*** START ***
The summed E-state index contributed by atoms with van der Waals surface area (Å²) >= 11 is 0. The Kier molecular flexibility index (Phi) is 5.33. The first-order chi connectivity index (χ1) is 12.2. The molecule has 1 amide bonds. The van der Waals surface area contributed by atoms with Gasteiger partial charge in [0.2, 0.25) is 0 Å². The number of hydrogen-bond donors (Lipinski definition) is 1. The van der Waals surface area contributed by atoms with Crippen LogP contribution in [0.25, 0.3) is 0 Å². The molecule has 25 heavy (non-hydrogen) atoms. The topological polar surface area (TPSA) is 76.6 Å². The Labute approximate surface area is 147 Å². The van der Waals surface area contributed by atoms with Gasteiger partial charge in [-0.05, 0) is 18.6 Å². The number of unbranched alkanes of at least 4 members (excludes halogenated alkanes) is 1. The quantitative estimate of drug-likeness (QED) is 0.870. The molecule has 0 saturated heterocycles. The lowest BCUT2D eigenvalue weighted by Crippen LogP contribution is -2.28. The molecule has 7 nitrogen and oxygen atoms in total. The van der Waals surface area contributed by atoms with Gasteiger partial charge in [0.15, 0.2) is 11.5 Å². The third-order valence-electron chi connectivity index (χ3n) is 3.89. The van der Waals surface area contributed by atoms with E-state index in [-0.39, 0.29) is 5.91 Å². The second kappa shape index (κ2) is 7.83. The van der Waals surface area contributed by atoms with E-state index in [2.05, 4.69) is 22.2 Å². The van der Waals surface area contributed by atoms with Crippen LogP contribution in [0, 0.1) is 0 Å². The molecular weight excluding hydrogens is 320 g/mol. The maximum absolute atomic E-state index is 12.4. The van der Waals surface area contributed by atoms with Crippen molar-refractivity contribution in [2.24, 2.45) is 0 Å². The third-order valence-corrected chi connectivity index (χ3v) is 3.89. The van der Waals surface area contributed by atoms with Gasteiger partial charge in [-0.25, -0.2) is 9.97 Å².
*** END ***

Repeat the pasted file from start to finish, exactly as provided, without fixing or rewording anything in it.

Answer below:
The summed E-state index contributed by atoms with van der Waals surface area (Å²) >= 11 is 0. The Kier molecular flexibility index (Phi) is 5.33. The first-order chi connectivity index (χ1) is 12.2. The molecule has 1 amide bonds. The van der Waals surface area contributed by atoms with Gasteiger partial charge in [0.2, 0.25) is 0 Å². The number of hydrogen-bond donors (Lipinski definition) is 1. The van der Waals surface area contributed by atoms with Crippen LogP contribution in [0.25, 0.3) is 0 Å². The molecule has 25 heavy (non-hydrogen) atoms. The topological polar surface area (TPSA) is 76.6 Å². The Labute approximate surface area is 147 Å². The van der Waals surface area contributed by atoms with Gasteiger partial charge in [-0.05, 0) is 18.6 Å². The number of unbranched alkanes of at least 4 members (excludes halogenated alkanes) is 1. The quantitative estimate of drug-likeness (QED) is 0.870. The molecule has 0 saturated heterocycles. The lowest BCUT2D eigenvalue weighted by Crippen LogP contribution is -2.28. The molecule has 7 nitrogen and oxygen atoms in total. The van der Waals surface area contributed by atoms with Gasteiger partial charge in [0.15, 0.2) is 11.5 Å². The third-order valence-electron chi connectivity index (χ3n) is 3.89. The van der Waals surface area contributed by atoms with E-state index in [-0.39, 0.29) is 5.91 Å². The second kappa shape index (κ2) is 7.83. The van der Waals surface area contributed by atoms with E-state index in [2.05, 4.69) is 22.2 Å². The van der Waals surface area contributed by atoms with Crippen LogP contribution in [0, 0.1) is 0 Å². The molecular weight excluding hydrogens is 320 g/mol. The maximum absolute atomic E-state index is 12.4. The van der Waals surface area contributed by atoms with Crippen molar-refractivity contribution in [2.24, 2.45) is 0 Å². The third-order valence-corrected chi connectivity index (χ3v) is 3.89. The van der Waals surface area contributed by atoms with Gasteiger partial charge in [-0.25, -0.2) is 9.97 Å².